During the 2017 bull market, companies in the technology and semiconductor industries stole the show.
The defense industry, which as a whole had outperformed the broader S&P 500 index, has largely flown under the radar. But a favorable political climate, geopolitical uncertainties, and aging fleet of weapons across the globe suggest that the defense industry should enjoy positive growth for years to come.
The S&P Aerospace & Defense Select Industry Index, an equity benchmark that tracks stock performance of companies engaged in defense, weaponry, and aerospace industries had climbed 32 percent during 2017, comfortably outperforming the broader S&P 500 Index, which gained 19 percent during the year.
‘Decade-Long Defense Upcycle’
The National Defense Authorization Act (NDAA) for 2017 provided a base Department of Defense (DOD) budget of $543 billion. The expected baseline budget figure for 2018 NDAA could reach $631.5 billion, above President Donald Trump’s requested budget.
The Trump administration has prioritized defense spending and rebuilding the United States’ military by modernizing weapon systems, building infrastructure, and increasing readiness for warfare. This, coupled with a Republican majority in both chambers of Congress, provides strong positive momentum for companies in the defense industry going forward.
“In our view, we are still in the early stages of a decade-long defense upcycle,” wrote Bank of America analysts in a Jan. 17 research note on the defense industry. “Congress is supportive of 3-5% CAGR [compounded annual growth rate] in the overall US DOD budget on top of inflation with growth greater than that in the investment accounts.”
ResearchAndMarkets.com estimates a 5.7 percent CAGR in annual growth in defense spending, eventually reaching around $798 billion by 2022.
This trend is especially positive since the United States is not actively engaged in large headline-grabbing conflicts at the moment. So any further geopolitical tensions or escalation into war should increase revenue expectations for the industry.
Unlike other sectors where investors tend to focus on a few specific names, defense contractors usually rise together. While government contracts tend to spread the wealth, there are a few companies that could stand to benefit more than others.
Investors looking for more growth could look into Northrop Grumman Corp. Last September, Northrop acquired little-known Orbital ATK in a deal valued at $9.2 billion.
Orbital is a niche player but has grown rapidly due to its space capabilities. It makes rocket propulsion systems, satellites, and other systems and electronics involved in launching rockets. With Orbital in the fold, Northrop has a head start in the gradual weaponization of space.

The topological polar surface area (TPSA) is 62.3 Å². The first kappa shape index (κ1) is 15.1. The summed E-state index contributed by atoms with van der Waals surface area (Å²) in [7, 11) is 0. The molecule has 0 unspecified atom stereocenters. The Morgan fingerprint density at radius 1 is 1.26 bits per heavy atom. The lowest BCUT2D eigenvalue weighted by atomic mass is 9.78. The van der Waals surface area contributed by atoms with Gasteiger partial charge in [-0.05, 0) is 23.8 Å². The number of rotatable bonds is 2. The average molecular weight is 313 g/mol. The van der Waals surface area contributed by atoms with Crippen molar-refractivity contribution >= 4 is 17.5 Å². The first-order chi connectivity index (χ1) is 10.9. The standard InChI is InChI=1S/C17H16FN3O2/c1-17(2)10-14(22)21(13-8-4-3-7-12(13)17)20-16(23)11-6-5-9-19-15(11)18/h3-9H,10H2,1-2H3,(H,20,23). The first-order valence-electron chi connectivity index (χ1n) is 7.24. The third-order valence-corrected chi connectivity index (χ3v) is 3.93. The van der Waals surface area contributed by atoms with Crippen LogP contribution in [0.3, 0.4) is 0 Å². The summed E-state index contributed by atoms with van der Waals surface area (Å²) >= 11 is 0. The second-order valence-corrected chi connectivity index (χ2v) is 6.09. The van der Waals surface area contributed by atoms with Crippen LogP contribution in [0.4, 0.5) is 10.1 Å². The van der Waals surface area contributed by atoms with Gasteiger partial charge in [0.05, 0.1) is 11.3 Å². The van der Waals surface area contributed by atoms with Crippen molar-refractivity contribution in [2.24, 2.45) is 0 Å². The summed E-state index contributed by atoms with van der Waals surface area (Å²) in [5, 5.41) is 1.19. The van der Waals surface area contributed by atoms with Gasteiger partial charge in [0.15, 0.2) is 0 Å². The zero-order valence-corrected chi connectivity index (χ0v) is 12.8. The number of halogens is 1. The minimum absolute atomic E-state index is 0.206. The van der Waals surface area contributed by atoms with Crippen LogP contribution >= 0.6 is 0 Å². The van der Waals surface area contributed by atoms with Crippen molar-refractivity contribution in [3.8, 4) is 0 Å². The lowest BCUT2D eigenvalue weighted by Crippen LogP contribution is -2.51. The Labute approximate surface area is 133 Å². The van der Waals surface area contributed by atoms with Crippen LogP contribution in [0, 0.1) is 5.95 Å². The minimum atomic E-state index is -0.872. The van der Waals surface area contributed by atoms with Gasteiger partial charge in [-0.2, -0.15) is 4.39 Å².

Bank of America likes General Dynamics Corp., one of the biggest firms in the sector. The Falls Church, Virginia-based company focuses on naval equipment—it manufactures Virginia- and Columbia-class nuclear submarines and the Aegis destroyer—and generates around 60 percent of its topline revenues from the U.S. DOD and other government agencies.
General Dynamics diversifies its business by producing Gulfstream business jets, which has been a cash cow for the company in the civilian space.
Trump’s defense strategy of focusing on far-flung places such as Asia bodes well for continued naval spending.
“The US military focus has shifted to the Pacific, compared to the Middle East for the past decade, thus changing the US military requirements,” Bank of America wrote. That means more airplanes, ships, and submarines.
“We are currently entering a wave of procurement, as the average age of all Air Force aircraft is 27 years. Today, the US Air Force has 915 fighter jets, compared to a 1,200 requirement. The US Navy has 280 ships, compared to a 355 requirement.”
International Sales and Election Risk
The defense industry also benefits from expected spending increases from NATO countries and U.S. allies in East Asia, especially South Korea and Japan.
Trump has called on NATO countries to increase their defense budgets. While only a few countries are expected to comply, defense spending in South Korea and Japan is likely to increase due to higher threat levels from North Korea and to keep up with China and Russia.
Asian and European procurement could focus on missile-defense, which benefits firms such as Lockheed Martin and Raytheon, as well as BAE Systems, a leading defense contractor in Europe.
There is some uncertainty for the industry surrounding the U.S. midterm elections in 2018, which could derail the passage of a favorable budget. In addition, if midterm elections decrease or eliminate the majority of the Republican Party in the House or the Senate, the future growth of U.S. defense budget could be in doubt.